Let’s be direct here folks – I like driving. I drive a lot. My commute is 160 miles round trip when I travel up to South Orange and teach at Seton Hall. In my younger days, I had two different cars with a 5-speed (and I miss driving stick). In the Ph.D. years, I would drive Philly to Tampa non-stop. Especially today with digital streaming of podcasts and Audible, I’m OK being in the car but I’d give it all up if the car drove itself, which leads to this question/comment from Mark Morgan:
“Looking forward to future posts Dr. Dan-o! You know I love anything automotive. Recently spoke to brilliant (disruptive) folks from Ark Invest (run the Innovators EFT) who still hold immense conviction in TSLA as the future of autonomy and electrification (even according to NHTSA).
Using a 10-year time frame (i.e., taking us to the year 2030), I can easily see some monster disruption in the auto industry. Mark is correct that the first significant disruption will be the electrification of the auto industry and this will not take 10 years. Tesla is on an island at the moment where they have to bear all the costs to the most expensive component of the electric car: the battery. Multiple reports state that the batteries are 50% of the entire manufacturing costs of a Tesla. Could you imagine of if those batteries were 20% or 33% or 50% cheaper than current manufacturing costs? When the economies of scale kicks in for batteries, there will be more manufactures go all-in on electric cars.
If we look globally, this is exactly what’s happening. Germany (VW, BMW, Mercedes) are working towards 50% of their fleets being fully electric by 2025. Even Porsche has an electric car coming out next year. I drive a hybrid Prius (50 to 56 MPG on those Seton Hall commutes) so Japan (Toyota and Nissan) are in the game as well. We also cannot forget China where Tencent has a 10% stake in Tesla and will begin manufacturing Teslas in China within the next year. Moreover, Warren Buffett’s Berkshire Hathaway has a stake in China’s BYD (both cars and buses). Given South Koreas’ electronic industry (Samsung and LG) and their close ties across companies (Hyundai and Kia), it wouldn’t take much for South Korean auto brands to get in the game.
What does this all mean? Well, those players who are not in the electrification game like Ford, Fiat, Jeep, Dodge, Chevrolet, etc., should expect a rude awaking headed their way.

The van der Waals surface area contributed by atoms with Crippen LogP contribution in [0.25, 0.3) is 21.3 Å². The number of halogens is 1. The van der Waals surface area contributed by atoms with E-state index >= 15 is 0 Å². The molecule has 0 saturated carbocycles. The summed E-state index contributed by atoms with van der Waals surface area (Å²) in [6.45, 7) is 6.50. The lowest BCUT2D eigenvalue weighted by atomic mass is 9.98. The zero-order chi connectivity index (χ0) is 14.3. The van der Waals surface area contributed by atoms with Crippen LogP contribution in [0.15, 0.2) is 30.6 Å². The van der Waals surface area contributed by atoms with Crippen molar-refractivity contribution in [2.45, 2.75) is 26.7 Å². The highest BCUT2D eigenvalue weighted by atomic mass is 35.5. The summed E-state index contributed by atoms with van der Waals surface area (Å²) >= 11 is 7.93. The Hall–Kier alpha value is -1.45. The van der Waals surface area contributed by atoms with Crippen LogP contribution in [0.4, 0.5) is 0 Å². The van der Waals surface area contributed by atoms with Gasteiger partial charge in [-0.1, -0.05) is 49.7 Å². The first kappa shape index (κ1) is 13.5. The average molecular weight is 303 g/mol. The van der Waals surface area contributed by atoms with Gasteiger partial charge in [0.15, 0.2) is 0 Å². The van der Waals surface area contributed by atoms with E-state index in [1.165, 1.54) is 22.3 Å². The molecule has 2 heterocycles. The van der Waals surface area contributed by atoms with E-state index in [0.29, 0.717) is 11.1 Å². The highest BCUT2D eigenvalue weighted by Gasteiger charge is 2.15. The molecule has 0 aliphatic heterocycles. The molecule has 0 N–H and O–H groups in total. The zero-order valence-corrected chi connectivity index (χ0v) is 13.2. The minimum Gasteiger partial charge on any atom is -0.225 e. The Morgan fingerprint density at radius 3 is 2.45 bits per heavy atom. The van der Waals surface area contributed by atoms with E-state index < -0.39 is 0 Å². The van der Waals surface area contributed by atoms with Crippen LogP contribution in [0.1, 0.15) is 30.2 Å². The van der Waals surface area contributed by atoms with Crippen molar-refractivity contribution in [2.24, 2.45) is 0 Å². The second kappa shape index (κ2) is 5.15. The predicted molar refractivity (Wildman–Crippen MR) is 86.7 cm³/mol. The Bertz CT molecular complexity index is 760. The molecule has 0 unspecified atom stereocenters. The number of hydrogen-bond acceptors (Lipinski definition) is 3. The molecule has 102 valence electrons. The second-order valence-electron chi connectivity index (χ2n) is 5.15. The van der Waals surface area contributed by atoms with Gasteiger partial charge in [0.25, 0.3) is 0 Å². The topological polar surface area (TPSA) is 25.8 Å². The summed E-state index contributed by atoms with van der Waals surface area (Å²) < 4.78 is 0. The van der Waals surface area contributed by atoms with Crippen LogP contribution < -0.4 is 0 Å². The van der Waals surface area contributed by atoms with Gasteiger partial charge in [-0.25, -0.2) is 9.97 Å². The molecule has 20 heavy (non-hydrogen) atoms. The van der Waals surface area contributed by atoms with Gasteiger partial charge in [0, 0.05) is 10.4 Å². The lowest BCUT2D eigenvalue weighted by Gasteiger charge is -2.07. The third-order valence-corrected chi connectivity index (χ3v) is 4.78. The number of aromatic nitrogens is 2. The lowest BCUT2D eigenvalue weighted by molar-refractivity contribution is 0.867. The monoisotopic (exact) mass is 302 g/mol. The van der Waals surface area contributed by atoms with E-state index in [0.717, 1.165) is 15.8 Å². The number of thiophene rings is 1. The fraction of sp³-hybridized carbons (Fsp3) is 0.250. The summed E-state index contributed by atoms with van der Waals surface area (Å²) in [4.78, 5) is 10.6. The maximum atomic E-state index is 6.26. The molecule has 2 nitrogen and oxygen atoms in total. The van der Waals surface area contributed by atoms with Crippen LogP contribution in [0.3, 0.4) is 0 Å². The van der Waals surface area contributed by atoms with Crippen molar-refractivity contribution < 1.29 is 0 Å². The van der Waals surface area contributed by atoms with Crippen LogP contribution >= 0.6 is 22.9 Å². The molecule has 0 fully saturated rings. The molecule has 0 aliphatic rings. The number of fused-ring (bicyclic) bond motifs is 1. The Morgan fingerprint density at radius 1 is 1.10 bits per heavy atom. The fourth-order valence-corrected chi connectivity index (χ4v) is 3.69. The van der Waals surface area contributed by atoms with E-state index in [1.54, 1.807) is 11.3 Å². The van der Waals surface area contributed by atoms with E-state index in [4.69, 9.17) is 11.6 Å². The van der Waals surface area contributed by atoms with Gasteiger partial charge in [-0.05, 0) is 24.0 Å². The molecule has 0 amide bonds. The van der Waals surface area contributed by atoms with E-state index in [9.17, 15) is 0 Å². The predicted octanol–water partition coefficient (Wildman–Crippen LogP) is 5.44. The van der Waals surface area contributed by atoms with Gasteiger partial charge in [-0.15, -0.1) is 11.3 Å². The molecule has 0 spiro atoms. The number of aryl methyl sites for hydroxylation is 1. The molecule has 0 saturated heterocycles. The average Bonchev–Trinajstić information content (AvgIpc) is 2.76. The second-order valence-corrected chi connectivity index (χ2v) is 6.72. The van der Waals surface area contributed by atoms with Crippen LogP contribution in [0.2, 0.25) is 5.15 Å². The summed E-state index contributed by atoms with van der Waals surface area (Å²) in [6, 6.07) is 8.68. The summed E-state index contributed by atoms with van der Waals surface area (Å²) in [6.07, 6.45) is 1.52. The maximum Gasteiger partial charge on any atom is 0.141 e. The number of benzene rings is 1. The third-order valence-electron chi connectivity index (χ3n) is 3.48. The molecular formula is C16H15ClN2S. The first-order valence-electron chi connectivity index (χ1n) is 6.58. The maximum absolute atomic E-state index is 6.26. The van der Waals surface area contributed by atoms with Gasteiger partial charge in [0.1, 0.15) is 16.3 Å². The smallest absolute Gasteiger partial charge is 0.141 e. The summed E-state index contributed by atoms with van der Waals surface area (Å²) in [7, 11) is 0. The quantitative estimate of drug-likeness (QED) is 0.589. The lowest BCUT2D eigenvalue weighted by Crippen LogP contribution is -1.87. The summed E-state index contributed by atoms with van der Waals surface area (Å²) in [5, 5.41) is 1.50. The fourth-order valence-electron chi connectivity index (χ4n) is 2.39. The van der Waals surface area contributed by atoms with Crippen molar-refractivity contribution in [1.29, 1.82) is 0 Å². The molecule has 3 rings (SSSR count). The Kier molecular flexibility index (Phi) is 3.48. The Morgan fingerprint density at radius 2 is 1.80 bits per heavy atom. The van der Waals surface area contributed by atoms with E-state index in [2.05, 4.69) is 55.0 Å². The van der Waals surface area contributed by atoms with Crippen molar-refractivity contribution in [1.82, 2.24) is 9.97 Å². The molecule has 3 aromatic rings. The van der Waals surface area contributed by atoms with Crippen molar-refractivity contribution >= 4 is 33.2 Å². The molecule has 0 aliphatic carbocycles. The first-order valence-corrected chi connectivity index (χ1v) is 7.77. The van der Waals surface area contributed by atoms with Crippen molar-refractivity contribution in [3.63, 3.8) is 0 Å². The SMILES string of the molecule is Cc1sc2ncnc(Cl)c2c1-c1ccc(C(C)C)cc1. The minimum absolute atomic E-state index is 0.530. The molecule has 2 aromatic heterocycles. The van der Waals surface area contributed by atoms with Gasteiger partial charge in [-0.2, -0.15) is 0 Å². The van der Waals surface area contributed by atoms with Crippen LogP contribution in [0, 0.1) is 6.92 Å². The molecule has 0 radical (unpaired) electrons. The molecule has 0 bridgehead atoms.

While electrification shift will happen quicker as those balls are fully in motion, the second shift, autonomous/self-driving, should logically follow soon thereafter. As much as I enjoy being in the car, I’d rather have that time back to do something been more productive (like writing more DigNuggetville blog posts). The real pain point though is the ownership cost of a car. Between car payments, insurance payments, maintenance payments, gas payments, state taxes (yes, I used to live in Massachusetts), owning and maintaining a vehicle is very, very expensive considering you only use it max 15 to 20 percent of the day (and that’s my kind of commuting). Why are we doing this?
At the moment, Uber and Lift are better taxi cab experiences. However, we are not that far away from having the automobile as a service. Meaning you will use you Apple phone to order your Apple car on demand 24/7. As soon as the autonomous driving technology gets out of the innovators stage to the early adoption stage, we’ll see the Ubers of the world and the Lifts of the world, and the Didis of the world – soon followed by Apple and Waymo (aka Google) offering you unlimited, on-demand auto service for around $1,000 per month. And that $1,000 per month would be significantly less than car, insurance, gas, maintenance, and other auto ownership costs.
This would result in a monstrous disruption in the auto industry. Those auto brands who are not presently playing in the electrification and autonomous game better open up that checkbook because if they don’t buy-in or merge in now, they will be too late in 5 or 8 years. Just like how Kodak was at the top of the photography game and in less than a 10-year window were gone, this will happen in the global auto industry. So, take those long bets on the current players in this space discussed above but also don’t forget about the key suppliers to the automotive electrification and autonomous future like the mapping companies and the LIDAR systems, they will become major players in this ecosystem too.
That’s something major to think about today…
Associate Professor of Marketing
Stillman School of Business
Seton Hall University